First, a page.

The curtain rises on the living room of a sixteenth century cottage. The walls and ceiling are of black beams and white-washed plaster. On the left is a large oven fireplace with logs burning. Beyond it is a door. At the back is another door and a mullioned window half open giving a glimpse of bare garden hedge and winter sky. On the right wall is a staircase running down from the ceiling into the room, a dresser and a light shelf holding a book or two. Under the shelf is a small table piled with papers, ink-stand, sand box and so on. At it sits Shakespeare, his elbows on his papers, his head in his hands, absorbed. He is a boy of twenty but looks older. He is dark and slight. His voice is low, but, he speaks very clearly. Behind him Anne Hathaway moves to and fro from dresser to the central table, laying a meal. She is a slender, pale woman with reddish hair. Her movements are quick and furtive and she has a high sweet voice that shrills too easily.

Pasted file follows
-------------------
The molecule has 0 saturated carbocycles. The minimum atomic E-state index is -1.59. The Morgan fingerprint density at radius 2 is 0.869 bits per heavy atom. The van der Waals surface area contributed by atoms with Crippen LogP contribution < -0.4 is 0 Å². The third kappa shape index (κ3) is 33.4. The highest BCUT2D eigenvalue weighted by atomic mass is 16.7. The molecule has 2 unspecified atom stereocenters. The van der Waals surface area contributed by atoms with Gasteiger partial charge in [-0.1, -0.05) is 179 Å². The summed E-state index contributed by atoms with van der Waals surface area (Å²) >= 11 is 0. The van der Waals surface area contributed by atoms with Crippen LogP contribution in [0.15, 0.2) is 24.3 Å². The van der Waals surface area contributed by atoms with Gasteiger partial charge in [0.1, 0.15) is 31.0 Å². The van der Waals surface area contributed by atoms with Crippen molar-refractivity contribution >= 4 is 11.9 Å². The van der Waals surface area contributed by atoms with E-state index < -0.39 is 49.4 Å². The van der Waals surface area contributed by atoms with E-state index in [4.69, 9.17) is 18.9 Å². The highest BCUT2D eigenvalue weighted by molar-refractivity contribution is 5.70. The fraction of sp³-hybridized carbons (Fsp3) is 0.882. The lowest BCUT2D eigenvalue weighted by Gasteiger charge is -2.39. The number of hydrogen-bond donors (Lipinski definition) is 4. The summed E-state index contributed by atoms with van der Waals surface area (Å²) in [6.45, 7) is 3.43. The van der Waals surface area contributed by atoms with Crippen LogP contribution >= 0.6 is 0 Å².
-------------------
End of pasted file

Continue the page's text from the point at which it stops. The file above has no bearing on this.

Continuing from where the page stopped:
Anne [hesitating, with little pauses between the sentences]. Supper is ready, Will! Will, did you hear?A farm-bird—Mother brought it. Won’t you come? She’s crying in for the basket presently. First primroses! Here, smell! Sweet, aren’t they? Bread? Are the snow wreaths gone from the fields? Did you go far? Are you wet? Was it cold? There’s black frost in the air, My mother says, and spring hangs dead on the boughs— Oh, you might answer when I speak to you! Shakespeare gets up quickly.Where are you going?